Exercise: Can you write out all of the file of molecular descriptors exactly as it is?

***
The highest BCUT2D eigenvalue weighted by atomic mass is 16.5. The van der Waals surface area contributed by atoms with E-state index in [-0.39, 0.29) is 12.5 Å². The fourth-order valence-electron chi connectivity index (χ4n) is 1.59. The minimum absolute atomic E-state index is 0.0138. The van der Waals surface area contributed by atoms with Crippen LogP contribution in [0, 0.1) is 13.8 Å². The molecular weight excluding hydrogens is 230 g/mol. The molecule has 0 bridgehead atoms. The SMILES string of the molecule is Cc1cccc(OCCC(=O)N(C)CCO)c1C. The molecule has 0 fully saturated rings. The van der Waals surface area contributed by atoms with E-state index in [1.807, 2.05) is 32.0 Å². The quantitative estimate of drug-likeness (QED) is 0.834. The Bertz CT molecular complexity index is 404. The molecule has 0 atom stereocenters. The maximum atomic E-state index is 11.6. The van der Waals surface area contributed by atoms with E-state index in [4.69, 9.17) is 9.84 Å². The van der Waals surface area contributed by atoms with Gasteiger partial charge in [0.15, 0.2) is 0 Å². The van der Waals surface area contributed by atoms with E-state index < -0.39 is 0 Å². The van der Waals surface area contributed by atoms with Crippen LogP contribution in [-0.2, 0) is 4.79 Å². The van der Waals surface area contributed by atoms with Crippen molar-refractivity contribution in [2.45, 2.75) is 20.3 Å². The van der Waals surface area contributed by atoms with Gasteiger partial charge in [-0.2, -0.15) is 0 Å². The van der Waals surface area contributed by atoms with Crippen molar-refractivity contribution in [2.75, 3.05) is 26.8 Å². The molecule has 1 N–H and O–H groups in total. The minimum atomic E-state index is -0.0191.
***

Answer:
The highest BCUT2D eigenvalue weighted by atomic mass is 16.5. The van der Waals surface area contributed by atoms with E-state index in [-0.39, 0.29) is 12.5 Å². The fourth-order valence-electron chi connectivity index (χ4n) is 1.59. The minimum absolute atomic E-state index is 0.0138. The van der Waals surface area contributed by atoms with Crippen LogP contribution in [0, 0.1) is 13.8 Å². The molecular weight excluding hydrogens is 230 g/mol. The molecule has 0 bridgehead atoms. The SMILES string of the molecule is Cc1cccc(OCCC(=O)N(C)CCO)c1C. The molecule has 0 fully saturated rings. The van der Waals surface area contributed by atoms with E-state index in [1.807, 2.05) is 32.0 Å². The quantitative estimate of drug-likeness (QED) is 0.834. The Bertz CT molecular complexity index is 404. The molecule has 0 atom stereocenters. The maximum atomic E-state index is 11.6. The van der Waals surface area contributed by atoms with E-state index in [4.69, 9.17) is 9.84 Å². The van der Waals surface area contributed by atoms with Gasteiger partial charge in [0.15, 0.2) is 0 Å². The van der Waals surface area contributed by atoms with E-state index < -0.39 is 0 Å². The van der Waals surface area contributed by atoms with Crippen LogP contribution in [-0.2, 0) is 4.79 Å². The van der Waals surface area contributed by atoms with Crippen molar-refractivity contribution in [2.45, 2.75) is 20.3 Å². The van der Waals surface area contributed by atoms with Gasteiger partial charge in [-0.2, -0.15) is 0 Å². The van der Waals surface area contributed by atoms with Crippen molar-refractivity contribution in [2.75, 3.05) is 26.8 Å². The molecule has 1 N–H and O–H groups in total. The minimum atomic E-state index is -0.0191.